Published on April 5th, 2018 | by Sean Warhurst
Devil May Cry HD Collection PS4 Review
Summary: Coming back to the Devil May Cry series is kind of a bittersweet experience; the games are still relatively competently made and the first and third entries stand out as pinnacles of the Hack-n-Slash genre, but the overt lack of care that has been afforded to this collection makes me reticent to recommend it to all except those who possibly haven’t experienced the series yet and are curious to see what all the fuss is about.
The Devil Weeps...
If we’re being honest, I’ve never been the biggest fan of the Devil May Cry series; I picked up and voraciously devoured the first title, had my gaming tastebuds soured by the second and skipped the following two titles as a result, only coming back to the franchise with the release of the much maligned DMC reboot, of which I’m not ashamed to say I probably preferred over the original iterations.
The first title is undeniably revolutionary, bringing the hack-n-slash genre to the attention of Western audiences and presenting an atmospheric action focused iteration on what was initially supposed to be an entry in the Resident Evil series.
I remember spending hours kicking asses and taking names back upon the game’s release and, even though the controls admittedly feel clunky when compared to modern titles, the core gameplay that made Devil May Cry such a standout hit is still very much an addictive romp through crowds of enemies… Even if it did take me a while to figure out how to shoot when on the ground, which necessitates holding a trigger button to aim unlike when you’re airborne and unloading clips into the faces of possessed marionettes.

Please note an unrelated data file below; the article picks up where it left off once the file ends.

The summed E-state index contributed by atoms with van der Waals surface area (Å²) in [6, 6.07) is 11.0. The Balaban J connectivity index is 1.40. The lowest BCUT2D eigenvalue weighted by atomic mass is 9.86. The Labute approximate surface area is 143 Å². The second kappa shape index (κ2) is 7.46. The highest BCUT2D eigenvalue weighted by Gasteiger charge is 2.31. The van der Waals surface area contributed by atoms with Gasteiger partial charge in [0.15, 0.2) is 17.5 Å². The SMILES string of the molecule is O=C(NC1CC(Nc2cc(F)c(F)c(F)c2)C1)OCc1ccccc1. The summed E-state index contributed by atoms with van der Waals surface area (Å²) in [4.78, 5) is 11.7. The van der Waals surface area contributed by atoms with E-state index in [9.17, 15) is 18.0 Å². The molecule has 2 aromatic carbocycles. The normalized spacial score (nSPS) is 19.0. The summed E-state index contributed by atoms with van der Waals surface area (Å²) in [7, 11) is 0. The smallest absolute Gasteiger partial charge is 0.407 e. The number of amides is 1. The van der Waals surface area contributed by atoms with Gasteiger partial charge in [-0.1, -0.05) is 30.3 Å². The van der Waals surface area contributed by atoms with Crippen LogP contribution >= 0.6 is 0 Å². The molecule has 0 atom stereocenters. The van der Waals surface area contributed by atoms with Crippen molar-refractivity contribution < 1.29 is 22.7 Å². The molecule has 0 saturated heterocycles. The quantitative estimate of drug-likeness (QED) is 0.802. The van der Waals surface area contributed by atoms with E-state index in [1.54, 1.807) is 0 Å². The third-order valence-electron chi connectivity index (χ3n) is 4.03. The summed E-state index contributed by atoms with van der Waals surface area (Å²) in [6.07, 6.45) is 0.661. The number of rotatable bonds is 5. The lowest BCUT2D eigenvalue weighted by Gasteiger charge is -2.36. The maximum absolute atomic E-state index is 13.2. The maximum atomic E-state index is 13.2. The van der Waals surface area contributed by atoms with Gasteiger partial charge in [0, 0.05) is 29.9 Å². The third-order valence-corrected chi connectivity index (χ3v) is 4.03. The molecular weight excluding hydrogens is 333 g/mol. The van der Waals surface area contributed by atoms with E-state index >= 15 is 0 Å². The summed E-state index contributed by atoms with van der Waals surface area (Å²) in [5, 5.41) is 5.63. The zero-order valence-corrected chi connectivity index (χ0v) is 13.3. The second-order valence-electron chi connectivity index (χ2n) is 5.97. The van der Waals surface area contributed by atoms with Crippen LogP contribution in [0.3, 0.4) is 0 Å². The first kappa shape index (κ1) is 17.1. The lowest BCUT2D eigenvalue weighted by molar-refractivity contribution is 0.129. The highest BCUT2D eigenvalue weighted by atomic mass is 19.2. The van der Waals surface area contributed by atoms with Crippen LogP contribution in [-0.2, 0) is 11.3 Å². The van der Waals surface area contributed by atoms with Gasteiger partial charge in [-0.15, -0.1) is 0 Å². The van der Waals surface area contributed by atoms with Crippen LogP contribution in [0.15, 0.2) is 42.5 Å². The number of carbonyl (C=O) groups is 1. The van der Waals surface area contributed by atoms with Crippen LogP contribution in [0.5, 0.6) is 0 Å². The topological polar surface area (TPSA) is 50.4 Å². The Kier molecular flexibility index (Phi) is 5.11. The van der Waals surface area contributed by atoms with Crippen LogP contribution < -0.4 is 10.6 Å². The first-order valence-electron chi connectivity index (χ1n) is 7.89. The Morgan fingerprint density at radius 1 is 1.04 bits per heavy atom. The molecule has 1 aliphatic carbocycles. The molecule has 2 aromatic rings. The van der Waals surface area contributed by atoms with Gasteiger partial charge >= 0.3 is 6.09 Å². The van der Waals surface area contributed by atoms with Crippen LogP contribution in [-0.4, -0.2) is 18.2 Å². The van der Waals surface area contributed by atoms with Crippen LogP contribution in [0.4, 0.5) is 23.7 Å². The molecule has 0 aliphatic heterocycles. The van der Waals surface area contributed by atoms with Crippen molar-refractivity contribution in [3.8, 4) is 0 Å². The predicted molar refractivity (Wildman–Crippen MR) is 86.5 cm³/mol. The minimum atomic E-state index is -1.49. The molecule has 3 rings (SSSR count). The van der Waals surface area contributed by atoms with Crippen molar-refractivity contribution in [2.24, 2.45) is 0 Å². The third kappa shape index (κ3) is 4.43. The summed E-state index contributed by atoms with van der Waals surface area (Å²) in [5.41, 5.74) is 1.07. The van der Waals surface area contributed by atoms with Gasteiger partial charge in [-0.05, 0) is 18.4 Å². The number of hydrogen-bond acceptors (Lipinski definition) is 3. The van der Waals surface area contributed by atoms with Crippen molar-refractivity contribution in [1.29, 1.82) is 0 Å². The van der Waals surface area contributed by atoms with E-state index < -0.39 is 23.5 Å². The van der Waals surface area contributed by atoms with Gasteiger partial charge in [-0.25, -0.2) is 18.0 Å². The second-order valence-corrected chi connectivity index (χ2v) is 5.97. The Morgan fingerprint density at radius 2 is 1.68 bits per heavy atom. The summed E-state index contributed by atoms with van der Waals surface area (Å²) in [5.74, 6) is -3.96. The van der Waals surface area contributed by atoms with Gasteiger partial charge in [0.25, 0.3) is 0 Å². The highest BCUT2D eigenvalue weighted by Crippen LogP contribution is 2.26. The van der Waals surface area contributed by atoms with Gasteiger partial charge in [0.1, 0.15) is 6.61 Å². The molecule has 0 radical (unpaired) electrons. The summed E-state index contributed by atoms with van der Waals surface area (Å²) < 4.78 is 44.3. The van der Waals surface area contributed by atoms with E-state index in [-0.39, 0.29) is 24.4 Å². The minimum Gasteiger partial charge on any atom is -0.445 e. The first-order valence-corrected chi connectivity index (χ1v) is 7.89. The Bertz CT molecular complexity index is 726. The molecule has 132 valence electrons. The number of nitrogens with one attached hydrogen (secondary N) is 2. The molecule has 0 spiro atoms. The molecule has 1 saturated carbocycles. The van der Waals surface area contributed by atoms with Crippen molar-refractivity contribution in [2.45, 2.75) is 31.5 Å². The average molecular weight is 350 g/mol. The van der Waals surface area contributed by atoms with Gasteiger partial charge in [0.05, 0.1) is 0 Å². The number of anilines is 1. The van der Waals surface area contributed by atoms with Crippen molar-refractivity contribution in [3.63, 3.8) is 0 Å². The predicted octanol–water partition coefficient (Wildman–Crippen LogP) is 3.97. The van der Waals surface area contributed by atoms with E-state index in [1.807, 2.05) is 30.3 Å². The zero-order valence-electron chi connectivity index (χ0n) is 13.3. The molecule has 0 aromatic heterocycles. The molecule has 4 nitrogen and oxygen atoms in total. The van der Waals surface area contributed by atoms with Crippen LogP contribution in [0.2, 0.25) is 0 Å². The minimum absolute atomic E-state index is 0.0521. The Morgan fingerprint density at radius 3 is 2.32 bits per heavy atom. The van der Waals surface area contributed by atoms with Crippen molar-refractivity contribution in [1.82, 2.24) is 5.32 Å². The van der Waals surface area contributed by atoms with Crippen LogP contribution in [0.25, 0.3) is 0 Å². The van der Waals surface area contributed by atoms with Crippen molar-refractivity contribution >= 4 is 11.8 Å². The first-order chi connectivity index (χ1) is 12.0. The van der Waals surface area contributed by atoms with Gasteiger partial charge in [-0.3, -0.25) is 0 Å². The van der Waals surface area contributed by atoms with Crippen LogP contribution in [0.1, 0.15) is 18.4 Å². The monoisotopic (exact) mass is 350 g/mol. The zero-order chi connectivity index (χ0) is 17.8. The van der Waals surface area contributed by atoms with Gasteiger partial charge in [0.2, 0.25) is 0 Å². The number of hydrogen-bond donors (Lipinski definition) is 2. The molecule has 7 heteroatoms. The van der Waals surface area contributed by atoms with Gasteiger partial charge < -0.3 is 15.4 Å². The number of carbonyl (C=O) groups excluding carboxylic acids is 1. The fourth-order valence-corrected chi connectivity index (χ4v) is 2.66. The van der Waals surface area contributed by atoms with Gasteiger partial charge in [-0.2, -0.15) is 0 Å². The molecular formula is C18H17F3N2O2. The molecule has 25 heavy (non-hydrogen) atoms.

The plot is incredibly cheesy, as is to be expected given the timeframe of release, and Dante is an endearing and campy protagonist; coupled with the sublime ranked combat system, it’s no wonder that the title cemented itself as an instant classic when first released.
Then Devil May Cry 2 happened.
The combat feels sluggish, the story lacks the bombast and sly winks of the previous game and the difficulty is toned right down. Developed without the input of Hideki Kamiya, the second entry in the series fell drastically short of expectations and remains a slog to play through to this day. While I do appreciate the addition of Lucia and her subtly different playstyle, the fact remains that this game was a steaming pile of disappointment.
Thankfully Devil May Cry 3 rectifies many of the issues found in the second game, which is commendable considering it was developed by the same team who produced that lacklustre effort. I was pleasantly surprised, considering this as actually my first time with the game, and would even go so far as to say the third entry is easily the pinnacle of the titles available in this HD collection.
But folks have waxed lyrical about the merits and detrimental elements of the series for years and I’m sure what most want to know is if this collection is a noticeable step-up from the PS3 version.
Nope. Basically what we have here is a direct port of that collection from six years ago, with a few minor tweaks such as the ability to actually quit back to the main menu and select another title once you’ve booted up one of the game and a resolution upgrade to 1080p. That’s pretty much it, as far as I can tell and, considering the pedigree of the series, it just smacks of being a cheap cash-in for Capcom.
I mean, sure, if you don’t own the PS3 collection or just want to play on your PS4 with slighter crisper visuals, then by all means this is still a banging collection with two awesome, genre defining games and well worth a look.
If you’re expecting more than just a cursory touch-up, however, then the DMC HD Collection will simply be another case of missed potential; I know that I for one would eagerly lap up a remastered DMC title done in the same mould as RE:Make.
Coming back to the Devil May Cry series is kind of a bittersweet experience; the games are still relatively competently made and the first and third entries stand out as pinnacles of the Hack-n-Slash genre, but the overt lack of care that has been afforded to this collection makes me reticent to recommend it to all except those who possibly haven’t experienced the series yet and are curious to see what all the fuss is about.
Primary Format – PlayStation 4 (Reviewed), Xbox One, PC
Game Genre – Hack-n-Slash
Rating – MA15+
Game Developer – Capcom
Game Publisher – Capcom
Reviewer – Sean Warhurst